Detailed regional map, with an elaborate strapwork frame style border. Attractive color.
Jodocus Hondius the Elder (1563-1612), or Joost de Hondt, was one of the most prominent geographers and engravers of his time. His work did much to establish Amsterdam as the center of cartographic publishing in the seventeenth century. Born in Wakken but raised in Ghent, the young Jodocus worked as an engraver, instrument maker, and globe maker.
Hondius moved to London in 1584, fleeing religious persecution in Flanders. There, he worked for Richard Hakluyt and Edward Wright, among others. Hondius also engraved the globe gores for Emery Molyneux’s pair of globes in 1592; Wright plotted the coastlines. His engraving and nautical painting skills introduced him to an elite group of geographic knowledge seekers and producers, including the navigators Drake, Thomas Cavendish, and Walter Raleigh, as well as engravers like Theodor De Bry and Augustine Ryther. This network gave Hondius access to manuscript charts and descriptions which he then translated into engraved maps.
In 1593 Hondius returned to Amsterdam, where he lived for the rest of his life. Hondius worked in partnership with Cornelis Claesz, a publisher, and maintained his ties to contacts in Europe and England. For example, from 1605 to 1610, Hondius engraved the plates for John Speed’s Theatre of the Empire of Great Britaine.
One of Hondius’ most successful commercial ventures was the reprinting of Mercator’s atlas. When he acquired the Mercator plates, he added 36 maps, many engraved by him, and released the atlas under Mercator’s name, helping to solidify Mercator’s reputation posthumously. Hondius died in 1612, at only 48 years of age, after which time his son of the same name and another son, Henricus, took over the business, including the reissuing of the Mercator atlas. After 1633, Hondius the Elder’s son-in-law, Johannes Janssonius, was also listed as a co-publisher for the atlas.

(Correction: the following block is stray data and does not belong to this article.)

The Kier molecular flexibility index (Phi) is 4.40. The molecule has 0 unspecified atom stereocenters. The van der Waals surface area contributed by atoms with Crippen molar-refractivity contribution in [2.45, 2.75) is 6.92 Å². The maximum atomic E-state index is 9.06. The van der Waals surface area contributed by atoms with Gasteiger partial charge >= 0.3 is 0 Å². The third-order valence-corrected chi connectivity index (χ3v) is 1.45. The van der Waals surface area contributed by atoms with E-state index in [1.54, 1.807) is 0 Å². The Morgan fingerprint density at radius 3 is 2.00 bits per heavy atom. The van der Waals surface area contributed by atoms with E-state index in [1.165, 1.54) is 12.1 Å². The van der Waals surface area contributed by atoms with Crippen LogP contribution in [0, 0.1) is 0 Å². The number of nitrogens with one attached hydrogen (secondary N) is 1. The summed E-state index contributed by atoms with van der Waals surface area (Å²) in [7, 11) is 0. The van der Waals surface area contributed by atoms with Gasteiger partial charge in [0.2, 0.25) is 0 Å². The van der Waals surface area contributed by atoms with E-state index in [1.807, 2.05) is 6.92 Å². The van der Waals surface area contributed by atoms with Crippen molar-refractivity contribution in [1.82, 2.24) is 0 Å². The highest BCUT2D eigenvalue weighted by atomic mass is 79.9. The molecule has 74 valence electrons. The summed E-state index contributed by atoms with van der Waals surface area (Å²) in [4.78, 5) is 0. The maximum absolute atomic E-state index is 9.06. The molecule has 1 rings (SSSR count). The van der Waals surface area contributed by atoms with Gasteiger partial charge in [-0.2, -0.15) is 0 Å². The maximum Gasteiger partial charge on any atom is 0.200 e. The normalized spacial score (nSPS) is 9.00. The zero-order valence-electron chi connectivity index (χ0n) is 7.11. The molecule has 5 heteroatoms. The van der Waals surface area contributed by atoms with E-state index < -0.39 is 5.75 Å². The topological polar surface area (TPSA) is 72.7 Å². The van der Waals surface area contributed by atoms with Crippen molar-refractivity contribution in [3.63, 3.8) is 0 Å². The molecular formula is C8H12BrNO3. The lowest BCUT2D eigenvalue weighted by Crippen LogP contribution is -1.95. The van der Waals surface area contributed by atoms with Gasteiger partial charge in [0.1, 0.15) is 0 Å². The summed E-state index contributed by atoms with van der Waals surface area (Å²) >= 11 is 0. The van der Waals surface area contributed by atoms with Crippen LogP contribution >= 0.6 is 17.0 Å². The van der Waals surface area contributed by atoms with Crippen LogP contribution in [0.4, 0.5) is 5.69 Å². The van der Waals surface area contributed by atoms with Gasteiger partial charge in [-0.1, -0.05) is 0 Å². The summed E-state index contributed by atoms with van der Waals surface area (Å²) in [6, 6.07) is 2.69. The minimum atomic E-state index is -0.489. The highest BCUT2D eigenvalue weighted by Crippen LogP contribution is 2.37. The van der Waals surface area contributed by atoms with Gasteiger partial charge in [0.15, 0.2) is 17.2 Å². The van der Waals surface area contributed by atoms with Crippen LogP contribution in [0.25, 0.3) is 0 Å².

Michael Mercator (ca. 1567-1600) was the son of Arnold Mercator, and brother to Gerard Mercator the Younger. His grandfather (1512-1594), of course, is one of the most famous cartographers of all time. Unlike their sire, unfortunately, his sons and grandsons tended to die young, cutting short their careers as geographers and engravers.
Gerard had six children: Arnold, Emerentia, Dorothes, Bartholomeus, Rumold, and Catharina. In 1552, Mercator moved to Duisburg from Leuven, where he lived for the rest of his life. Arnold (1537-1587) produced his first map in 1558 and took on the quotidian operations of the family business. The second son, Bartholomeus (1540-1568), taught geography in Duisberg, but he died in 1568, aged 28. Rumold, the third son, also became an engraver and mapmaker. He spent much of his adult life in London, but returned to Duisberg in 1587; it was he who spearheaded the atlas’ publication in 1595.
Arnold died the same year Rumold returned, leaving his three sons (Gerard, Johann, and Michael) to help Rumold and their grandfather. As previously mentioned, Gerard the Younger, Arnold’s older son, contributed to the atlas, as did Johann. Michael’s contribution is perhaps the most celebrated today, although he could not help his brothers bring out a second edition of the atlas in 1602, having died in 1600. Rumold had also died, in 1599.
Michael is only known to have engraved one map, although he is also known for another cartographic work. This is the Drake silver medal, a double-hemisphere medallion commemorating Francis Drake’s circumnavigation (1577-1580). It is the only medal that he ever made. However, both pieces have earned him an enduring reputation.